Stuttgart 1960s: Berlinerplatz

by Jay November. 06, 2010 4121 views

Somehow, despite being a great decade with some “hip” colors and styles, the 60s still provide me with a black and white memory which color shots sometimes just ruin. Hence, this set.

The 1960s were not altogether architecturally good to Germany. Being a land not touched by Mother Nature's beautiful-weather wand, it is also quite “blessed” with dreary and foggy winters.

So, when post-war architects decided to make a definitive break from the past and to look toward a new German republic, they went from one extreme to the other: from warm and cozy and elegant and stately to cold and drab - period. What with the long, gray winters we experience here, the grayness of these soul-less buildings turns taking a city stroll into a walk down depressing lane. Some streets I avoid altogether. What the eye beholds, even subconsciously, makes a powerful impression on the psyche. Like the wonderful colors that help to add to the warm and friendliness of the tropics, over time, dreariness only adds to the cold in every which way.
I have never been a friend to senseless modernism; that is, “modern” only for the sake of “modern”. There are way too many beautiful examples of modern architecture that shine all over the world. But, because of the severe war damage, and limited funds to rebuild so much so fast, what went up in that particular decade ignored zoning (which apparently did not exist in some cases) and a number of terribly drab, now very sad-looking buildings sit next to war survivors: Jugendstil, Bauhaus, half-timbered (Tudor), Baroque, etc. The clash can be painful.

Yet, there is a happy ending here.
After photographing the above buildings, I have decided to make peace with some of them such as those photographed above. I told it I liked it. The more I photographed, the more we became friends. I still don't and never will like all its relatives, but this one and I will get along just fine now.

(I cannot end this post without saying that despite the words above, Germany still has some of the most beautiful buildings you will find anywhere, and Stuttgart is a gem.)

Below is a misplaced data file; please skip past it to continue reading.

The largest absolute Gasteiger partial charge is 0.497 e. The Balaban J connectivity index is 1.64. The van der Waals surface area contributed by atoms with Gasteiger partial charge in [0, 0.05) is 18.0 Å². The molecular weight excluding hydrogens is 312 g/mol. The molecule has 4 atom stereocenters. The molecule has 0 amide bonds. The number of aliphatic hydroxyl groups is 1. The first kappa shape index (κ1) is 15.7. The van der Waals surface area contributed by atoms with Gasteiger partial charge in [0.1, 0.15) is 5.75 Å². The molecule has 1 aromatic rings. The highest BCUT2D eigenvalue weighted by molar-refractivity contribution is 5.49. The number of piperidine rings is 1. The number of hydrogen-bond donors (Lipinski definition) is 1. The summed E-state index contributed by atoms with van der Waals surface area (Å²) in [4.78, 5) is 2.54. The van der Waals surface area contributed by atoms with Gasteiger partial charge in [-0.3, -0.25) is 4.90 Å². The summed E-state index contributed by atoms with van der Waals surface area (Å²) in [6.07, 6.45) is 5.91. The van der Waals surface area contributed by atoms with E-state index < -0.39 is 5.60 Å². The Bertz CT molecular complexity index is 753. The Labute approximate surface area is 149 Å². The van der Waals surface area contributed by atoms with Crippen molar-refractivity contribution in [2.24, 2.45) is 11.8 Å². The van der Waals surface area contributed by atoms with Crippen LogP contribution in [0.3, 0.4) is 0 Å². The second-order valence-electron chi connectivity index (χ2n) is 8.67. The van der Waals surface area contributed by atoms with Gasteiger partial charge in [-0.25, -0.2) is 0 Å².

The Ubahn arrives at Berlinerplatz before heading underground.

My new friend.

“I'm feeling a wreck today. How 'bout you?” she asked.
“Not too good myself,” he said, “had a crick in my neck when I woke up.”

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Kelly 10 years, 2 months ago

Very interesting post, and I agree with Val, the B&W is perfect for this one.

10 years, 2 months ago Edited
Eiram Marie 10 years, 2 months ago

I like it! there is some witt in it...I could photograph so many depressing examples of the socialist era here in Prague...but I won´t LOL I too prefer to avoid them,:))

10 years, 2 months ago Edited
Jacki 10 years, 2 months ago

Ah well you will maybe think this interesting since you have made friends with the building. As I looked at your post (before reading) I was thinking how nice it was and how interesting some of your perspectives are... so your transition obviously came through in the photos! Well done! And a really interesting thing to think of experimenting with ... to photograph that which we don't like in hopes of understanding something we didn't.

10 years, 2 months ago Edited
Betty Meade 10 years, 2 months ago

I'm not a fan of modern architecture, either. I think you will find the same dull existence the world over. Even here in the heart of the US, as winter extends, our moods drop even further. Everything seems so dull and lifeless. I would love to visit your country someday. I have seen its beauty and know that it does have many beautiful sights.

10 years, 2 months ago Edited
Andrea 10 years, 2 months ago

Awesome set!

10 years, 2 months ago Edited
Kate 10 years, 2 months ago

Excellent b&w set and such an interesting post to read...:)

10 years, 2 months ago Edited
Huiching 10 years, 2 months ago

I love this monochrome set. Very well composed.

10 years, 2 months ago Edited
Claire 10 years, 2 months ago

very nice !

10 years, 2 months ago Edited
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